There are a few PC-compatible keyboards with built-in macro recording, but I'm not sure if any of them are still in production. The biggest name that was still being manufactured used to be the Northgate Omnikey, which was renamed the "Avant Prime", but now it seems to have joined the ghostly horde of old heavyweight keyboards sold only to collectors on eBay at crazy prices. (And the Prime's list price was $US199.)
I think the best bet today for a hardware-programmable keyboard without a completely preposterous price would be the Gateway AnyKey, because it doesn't have any collector-attracting features like clicky keyswitches. Since surviving AnyKeys are now at least 15 years old, though, and because they're built like a standard cheap rubber-dome-switch keyboard, I wouldn't be surprised if a lot of them don't work right any more. But, as I write this, there is one AnyKey on eBay.
It occurs to me, though, that even though you're not allowed to install software on your computer, you could run a macro utility from a USB drive (or, in extremis, a CD-R or something), which technically isn't "installing" anything, now is it? All you'd need is a macro utility that works as a "portable" program, which apparently the well-known AutoHotkey does.
If your IT people monitor the processes running on your computer then they'd be able to detect this. If they've only locked down software installation, though, you may be OK.
UPDATE: After this page went up, some readers told me about hardware-programmable keyboards I'd failed to discover. It turns out that there are some modern keyboards with built-in macro storage!
The Corsair Vengeance K90 is about $US130, and the Thermaltake Challenger keyboards can be had as little as $US45. And if you actually are made of money, thanks for asking, there's the Kinesis ergonomic contoured keyboards; their freaky-looking split 'boards have onboard macro memory, but the more normal-looking, much less thrillingly expensive ones don't.
And then there's the Genovation Controlpad 683, which is $US75 just for a keypad, but gives you 24 fully programmable keys (some of which you can bridge if you want a big Enter key, for instance). The keys are are designed to be re-labeled, too.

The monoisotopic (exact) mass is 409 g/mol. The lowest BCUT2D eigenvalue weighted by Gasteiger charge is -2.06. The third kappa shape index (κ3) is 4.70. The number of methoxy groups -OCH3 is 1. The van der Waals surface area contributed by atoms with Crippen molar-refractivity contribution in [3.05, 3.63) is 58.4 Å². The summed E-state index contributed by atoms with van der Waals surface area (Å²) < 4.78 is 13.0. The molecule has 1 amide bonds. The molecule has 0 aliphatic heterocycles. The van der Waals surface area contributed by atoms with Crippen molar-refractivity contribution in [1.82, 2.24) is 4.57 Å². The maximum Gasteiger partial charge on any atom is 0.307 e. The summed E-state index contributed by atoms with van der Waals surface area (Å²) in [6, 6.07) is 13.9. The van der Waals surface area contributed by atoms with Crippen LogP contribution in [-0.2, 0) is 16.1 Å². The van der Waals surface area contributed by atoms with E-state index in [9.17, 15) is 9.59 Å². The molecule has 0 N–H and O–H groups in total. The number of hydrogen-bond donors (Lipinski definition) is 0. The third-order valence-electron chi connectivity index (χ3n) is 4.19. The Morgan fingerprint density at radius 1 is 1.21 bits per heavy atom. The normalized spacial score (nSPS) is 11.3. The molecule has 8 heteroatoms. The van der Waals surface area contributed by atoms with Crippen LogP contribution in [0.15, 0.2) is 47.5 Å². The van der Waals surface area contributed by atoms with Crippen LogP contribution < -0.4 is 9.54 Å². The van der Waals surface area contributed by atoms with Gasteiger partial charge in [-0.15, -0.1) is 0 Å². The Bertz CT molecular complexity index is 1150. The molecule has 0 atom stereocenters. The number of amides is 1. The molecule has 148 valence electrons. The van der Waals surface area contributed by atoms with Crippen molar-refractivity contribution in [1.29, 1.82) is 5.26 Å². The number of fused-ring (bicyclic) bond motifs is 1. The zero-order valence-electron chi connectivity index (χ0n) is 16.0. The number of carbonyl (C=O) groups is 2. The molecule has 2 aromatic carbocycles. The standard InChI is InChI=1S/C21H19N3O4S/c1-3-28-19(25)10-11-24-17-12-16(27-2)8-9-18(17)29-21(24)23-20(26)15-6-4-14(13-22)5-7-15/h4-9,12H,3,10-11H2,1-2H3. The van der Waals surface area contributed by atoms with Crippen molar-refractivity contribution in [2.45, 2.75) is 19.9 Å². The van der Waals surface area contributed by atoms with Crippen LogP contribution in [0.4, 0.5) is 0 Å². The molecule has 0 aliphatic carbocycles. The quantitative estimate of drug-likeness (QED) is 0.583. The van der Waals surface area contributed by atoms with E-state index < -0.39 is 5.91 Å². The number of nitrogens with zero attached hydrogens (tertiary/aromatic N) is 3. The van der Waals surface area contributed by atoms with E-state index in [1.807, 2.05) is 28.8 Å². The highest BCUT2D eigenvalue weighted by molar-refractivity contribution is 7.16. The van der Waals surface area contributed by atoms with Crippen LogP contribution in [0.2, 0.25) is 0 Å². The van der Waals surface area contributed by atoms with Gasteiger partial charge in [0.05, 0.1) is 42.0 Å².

Got myself a Marantz stereo receiver older than me (I'm 20, it's at least 30!) at a garage sale for $5, on account of how it was "dead". Didn't feel it necessary to tell the seller that the power cord looked like it'd been run over by a steamroller. Replaced cord, receiver works. Radio, DVD audio (through the "tape" inputs), fine.
Computer audio, not fine. The worst I've ever bloody heard, actually. Like everything's been turned up to max and then connected to speakers from a 1970 Kingswood. Even if I turn the computer volume down to 1% it's still distorted as hell.
To cut a bit more correspondence short, the deal here was that Keith, young lad that he is, was not aware that there is something special about the "phono" inputs that all hi-fi amplifiers used to have.
The phono input uses standard RCA jacks, but is not suitable for connecting anything but a turntable. It applies a massive bass-boost equalisation curve to the input (the "RIAA curve", from the days before the Recording Industry Association of America was known chiefly as standover men) to compensate for the bass-cut in LP recording that prevents the groove from being too wiggly. And, even more importantly, the phono input's expecting the minuscule signal that comes from a tiny magnet and tiny coils being very slightly wiggled around relative to each other by a record stylus.
If you want to connect a computer to your old amp but the only input left is "phono", you're going to have to buy yourself an RCA-socket switchbox so you can connect more than one source to a single line-level input, like "Aux" or "Tape".